Jacques Arnaud, Laurent Chusseau, Fabrice Philippe
Galileo noted in the 16th century that the period of oscillation of a pendulum is almost independent of the amplitude. However, such a pendulum is damped by air friction. The latter may be viewed as resulting from air molecules getting in contact with the pendulum. It follows that air friction, not only damps the oscillation, but also introduces randomness. In the so-called “grand-mother” clock, discovered by Huygens in the 18th century, damping is compensated for, on the average, by an escapement mechanism driven by a falling weight. The purpose of this paper is to show that such a clock is, in its idealized form, a quiet oscillator. By “quiet” we mean that in spite of the randomness introduced by damping, the dissipated power (viewed as the oscillator output) does not fluctuate slowly. Comparison is made with quiet laser oscillators discovered theoretically in 1984. Because the input power does not fluctuate in both the mechanical oscillator and the quiet laser oscillator, the output power does not fluctuate at small Fourier frequencies, irrespectively of the detailed mechanisms involved.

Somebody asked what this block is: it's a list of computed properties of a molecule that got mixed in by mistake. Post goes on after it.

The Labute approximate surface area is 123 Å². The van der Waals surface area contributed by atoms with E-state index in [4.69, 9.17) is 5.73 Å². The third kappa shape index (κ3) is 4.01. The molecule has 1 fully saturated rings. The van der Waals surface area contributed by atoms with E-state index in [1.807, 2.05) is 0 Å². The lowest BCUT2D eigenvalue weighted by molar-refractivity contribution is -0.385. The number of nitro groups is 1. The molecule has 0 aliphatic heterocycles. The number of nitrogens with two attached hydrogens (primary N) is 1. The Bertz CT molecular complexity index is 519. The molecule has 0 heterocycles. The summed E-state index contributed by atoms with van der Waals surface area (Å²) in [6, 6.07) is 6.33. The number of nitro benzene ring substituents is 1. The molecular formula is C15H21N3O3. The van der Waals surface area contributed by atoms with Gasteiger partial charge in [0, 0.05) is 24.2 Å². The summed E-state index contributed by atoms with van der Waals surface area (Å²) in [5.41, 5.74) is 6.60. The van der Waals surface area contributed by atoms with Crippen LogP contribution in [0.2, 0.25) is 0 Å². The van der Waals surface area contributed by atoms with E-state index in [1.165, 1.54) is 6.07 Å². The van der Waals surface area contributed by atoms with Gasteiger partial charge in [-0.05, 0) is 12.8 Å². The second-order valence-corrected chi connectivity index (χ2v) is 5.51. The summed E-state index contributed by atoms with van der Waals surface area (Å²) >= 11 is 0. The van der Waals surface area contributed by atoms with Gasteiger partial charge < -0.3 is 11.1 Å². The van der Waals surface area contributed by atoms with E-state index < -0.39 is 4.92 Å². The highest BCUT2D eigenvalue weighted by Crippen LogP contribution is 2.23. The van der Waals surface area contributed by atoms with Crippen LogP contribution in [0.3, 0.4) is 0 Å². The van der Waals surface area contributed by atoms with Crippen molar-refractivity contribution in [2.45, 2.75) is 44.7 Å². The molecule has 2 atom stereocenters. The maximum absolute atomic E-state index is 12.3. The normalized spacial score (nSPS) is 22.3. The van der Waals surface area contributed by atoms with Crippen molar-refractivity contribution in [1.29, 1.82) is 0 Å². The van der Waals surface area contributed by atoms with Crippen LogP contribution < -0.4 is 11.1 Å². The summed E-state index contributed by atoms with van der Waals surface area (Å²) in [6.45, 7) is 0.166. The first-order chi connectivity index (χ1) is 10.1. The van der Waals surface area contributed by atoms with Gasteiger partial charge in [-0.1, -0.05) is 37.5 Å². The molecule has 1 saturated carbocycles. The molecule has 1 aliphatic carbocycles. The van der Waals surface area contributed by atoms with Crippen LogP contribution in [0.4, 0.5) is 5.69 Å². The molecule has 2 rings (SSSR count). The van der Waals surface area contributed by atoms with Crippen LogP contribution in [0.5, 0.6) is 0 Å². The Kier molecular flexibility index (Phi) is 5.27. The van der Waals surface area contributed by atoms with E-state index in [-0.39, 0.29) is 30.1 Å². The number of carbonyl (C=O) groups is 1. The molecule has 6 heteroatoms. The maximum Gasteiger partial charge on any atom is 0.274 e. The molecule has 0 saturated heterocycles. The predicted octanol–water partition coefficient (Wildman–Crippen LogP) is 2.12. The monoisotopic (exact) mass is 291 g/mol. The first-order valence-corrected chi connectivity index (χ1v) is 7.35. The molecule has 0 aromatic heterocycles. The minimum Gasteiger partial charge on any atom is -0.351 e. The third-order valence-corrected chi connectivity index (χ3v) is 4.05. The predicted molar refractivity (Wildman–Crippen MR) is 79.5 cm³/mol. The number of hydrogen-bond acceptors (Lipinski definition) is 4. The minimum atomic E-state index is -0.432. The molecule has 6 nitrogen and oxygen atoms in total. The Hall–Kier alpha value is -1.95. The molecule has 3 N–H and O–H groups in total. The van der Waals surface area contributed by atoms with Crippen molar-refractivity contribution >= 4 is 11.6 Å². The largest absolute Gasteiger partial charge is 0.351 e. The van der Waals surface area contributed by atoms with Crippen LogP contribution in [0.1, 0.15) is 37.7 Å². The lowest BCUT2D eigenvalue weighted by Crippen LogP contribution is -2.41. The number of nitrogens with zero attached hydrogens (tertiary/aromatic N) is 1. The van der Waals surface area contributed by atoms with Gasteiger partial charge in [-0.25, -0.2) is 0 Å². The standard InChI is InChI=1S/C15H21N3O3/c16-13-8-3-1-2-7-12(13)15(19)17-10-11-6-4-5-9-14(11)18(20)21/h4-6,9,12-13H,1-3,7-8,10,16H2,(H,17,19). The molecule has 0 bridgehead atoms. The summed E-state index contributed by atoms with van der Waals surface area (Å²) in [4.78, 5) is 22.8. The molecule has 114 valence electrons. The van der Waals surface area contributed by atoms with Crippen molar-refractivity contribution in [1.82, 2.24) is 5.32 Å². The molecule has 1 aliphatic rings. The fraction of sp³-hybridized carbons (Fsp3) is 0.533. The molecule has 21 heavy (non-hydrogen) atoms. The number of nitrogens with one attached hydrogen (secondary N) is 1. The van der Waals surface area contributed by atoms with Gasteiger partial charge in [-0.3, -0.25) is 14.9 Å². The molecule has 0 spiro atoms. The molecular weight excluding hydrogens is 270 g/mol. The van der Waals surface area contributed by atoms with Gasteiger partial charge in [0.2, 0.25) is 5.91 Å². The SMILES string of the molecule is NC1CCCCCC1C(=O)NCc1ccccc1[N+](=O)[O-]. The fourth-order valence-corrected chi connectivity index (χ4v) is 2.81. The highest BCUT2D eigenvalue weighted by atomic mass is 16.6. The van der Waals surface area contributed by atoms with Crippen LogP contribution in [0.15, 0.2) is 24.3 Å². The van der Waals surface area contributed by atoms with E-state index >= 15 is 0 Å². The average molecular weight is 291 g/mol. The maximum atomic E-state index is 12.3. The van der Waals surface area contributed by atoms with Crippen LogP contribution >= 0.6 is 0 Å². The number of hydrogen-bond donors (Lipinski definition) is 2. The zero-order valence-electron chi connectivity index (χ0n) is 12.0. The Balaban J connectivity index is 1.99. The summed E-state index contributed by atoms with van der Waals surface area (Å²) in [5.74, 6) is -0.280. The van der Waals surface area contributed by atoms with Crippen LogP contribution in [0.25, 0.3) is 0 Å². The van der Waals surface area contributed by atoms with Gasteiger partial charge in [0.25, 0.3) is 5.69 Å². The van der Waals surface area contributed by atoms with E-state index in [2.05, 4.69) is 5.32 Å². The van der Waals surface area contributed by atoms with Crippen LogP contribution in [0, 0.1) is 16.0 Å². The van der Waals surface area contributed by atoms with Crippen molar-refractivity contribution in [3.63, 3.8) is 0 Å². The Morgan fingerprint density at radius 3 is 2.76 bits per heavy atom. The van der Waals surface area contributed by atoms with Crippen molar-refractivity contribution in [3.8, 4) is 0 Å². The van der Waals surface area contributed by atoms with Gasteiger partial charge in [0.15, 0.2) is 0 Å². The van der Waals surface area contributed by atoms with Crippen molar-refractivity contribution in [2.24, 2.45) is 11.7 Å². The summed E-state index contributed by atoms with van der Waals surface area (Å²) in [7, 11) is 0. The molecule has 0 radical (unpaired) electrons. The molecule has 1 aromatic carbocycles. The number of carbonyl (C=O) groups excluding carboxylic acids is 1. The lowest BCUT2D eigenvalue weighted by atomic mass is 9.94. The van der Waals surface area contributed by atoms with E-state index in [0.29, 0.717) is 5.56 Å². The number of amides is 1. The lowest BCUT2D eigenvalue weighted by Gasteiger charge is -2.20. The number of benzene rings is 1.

LIEN VERS L’ARTICLE : GRAND-MOTHER CLOCKS AND QUIET LASERS